It’s taken a while, but I think I’m settled in to my new routine. For the first time this week I actually got work done on The Swan Harp on a day when I was also working in the call centre. I’m working on an important scene near the end of the story, and I was able to settle to it and write in a small amount of time that I’d scheduled for that.
This is a breakthrough for me because although I’ve been good about protecting writing time, I haven’t been good about scheduling it. This means that I didn’t write at the same time every day, a practice many writers advocate. Now I’m going to have to do that, because for five days a week the only time I know I’ll have is an hour in the morning.
It’s hard on Sky, too, because she has to get used to a different routine as well. Before I took this job, I’d be available to play with her whenever she came and asked. She didn’t badger me all the time, and when she did ask, I’d quit what I was doing and play with her. I could come back in twenty minutes or half an hour and get on with what I was doing. Now I can’t do that, so her playtime is also scheduled. What’s worse for her, I’m away twelve hours a day, and unavailable for those impromptu playtimes we used to have. I miss them, too. I get breaks at work, but I don’t have Sky with me, and I can’t take her out and throw the ball, or say “Silly puppy!” when she rolls on the driveway and kicks her feet. As Sky has been my main companion since March 2010, this is a big loss for both of us.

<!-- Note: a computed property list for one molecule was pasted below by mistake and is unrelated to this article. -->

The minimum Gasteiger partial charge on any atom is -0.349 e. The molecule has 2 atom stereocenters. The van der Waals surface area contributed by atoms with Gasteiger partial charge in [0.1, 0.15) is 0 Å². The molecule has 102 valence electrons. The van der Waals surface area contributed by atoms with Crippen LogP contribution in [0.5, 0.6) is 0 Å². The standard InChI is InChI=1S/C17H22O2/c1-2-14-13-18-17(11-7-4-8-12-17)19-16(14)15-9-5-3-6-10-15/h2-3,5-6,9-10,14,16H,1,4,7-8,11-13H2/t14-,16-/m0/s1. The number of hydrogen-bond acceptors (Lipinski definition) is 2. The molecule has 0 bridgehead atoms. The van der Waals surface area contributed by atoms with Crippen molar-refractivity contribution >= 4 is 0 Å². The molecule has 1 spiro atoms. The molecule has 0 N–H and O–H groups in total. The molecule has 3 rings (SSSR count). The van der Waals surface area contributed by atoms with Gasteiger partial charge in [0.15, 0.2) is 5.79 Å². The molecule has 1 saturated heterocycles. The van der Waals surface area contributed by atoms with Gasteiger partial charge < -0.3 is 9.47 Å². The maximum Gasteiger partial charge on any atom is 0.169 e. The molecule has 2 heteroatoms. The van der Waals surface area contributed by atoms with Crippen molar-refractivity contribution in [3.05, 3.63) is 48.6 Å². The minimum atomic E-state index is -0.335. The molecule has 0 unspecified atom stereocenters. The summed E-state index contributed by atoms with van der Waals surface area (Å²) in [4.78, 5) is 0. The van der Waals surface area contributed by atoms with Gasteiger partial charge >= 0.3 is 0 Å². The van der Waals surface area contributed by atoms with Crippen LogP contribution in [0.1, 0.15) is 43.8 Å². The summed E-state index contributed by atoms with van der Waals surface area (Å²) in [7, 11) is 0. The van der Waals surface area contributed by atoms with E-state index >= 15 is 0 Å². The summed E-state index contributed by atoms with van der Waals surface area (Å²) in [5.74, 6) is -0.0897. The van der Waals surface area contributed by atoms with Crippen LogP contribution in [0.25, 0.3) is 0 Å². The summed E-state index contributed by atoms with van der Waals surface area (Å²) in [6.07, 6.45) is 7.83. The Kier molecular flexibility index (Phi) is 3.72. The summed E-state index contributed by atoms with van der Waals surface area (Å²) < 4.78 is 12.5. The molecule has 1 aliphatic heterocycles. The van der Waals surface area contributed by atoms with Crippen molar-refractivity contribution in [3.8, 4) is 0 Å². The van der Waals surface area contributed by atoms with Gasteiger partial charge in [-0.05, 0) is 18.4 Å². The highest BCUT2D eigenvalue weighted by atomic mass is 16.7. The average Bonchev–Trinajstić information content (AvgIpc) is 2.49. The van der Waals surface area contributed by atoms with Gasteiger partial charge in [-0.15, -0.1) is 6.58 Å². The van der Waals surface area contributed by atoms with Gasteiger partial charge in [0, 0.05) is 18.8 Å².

I’m also learning how to write more efficiently. If I have four articles to do in a week, or a poem and a couple of blog posts and an article, I can’t waste a lot of time. I keep idea files more regularly now. If I thought of something before, I might or might not write it down – after all, it would come back to me, and chances are that when it did, I’d be in a position to act on it. Now I probably won’t, so I keep better notes. They’re not always organized, but at least the idea is written down – somewhere… Fortunately it’s as true of writing as of anything else that you do get better with practice. Twenty years ago I couldn’t have done this. Maybe I couldn’t have done it four years ago. Now I definitely can.
There’s a Latin phrase I like – “Carpe diem”. It means “Seize the day” – do it now, take the time you have and wring it dry. I like it better as I get older. I’ll be fifty-eight in January, and I’m well aware that my time is limited. I’m thinking I’ll just write that phrase on the wall of my office over my desk to remind myself that time is fleeting, and that this hour at the keyboard may be all I have today.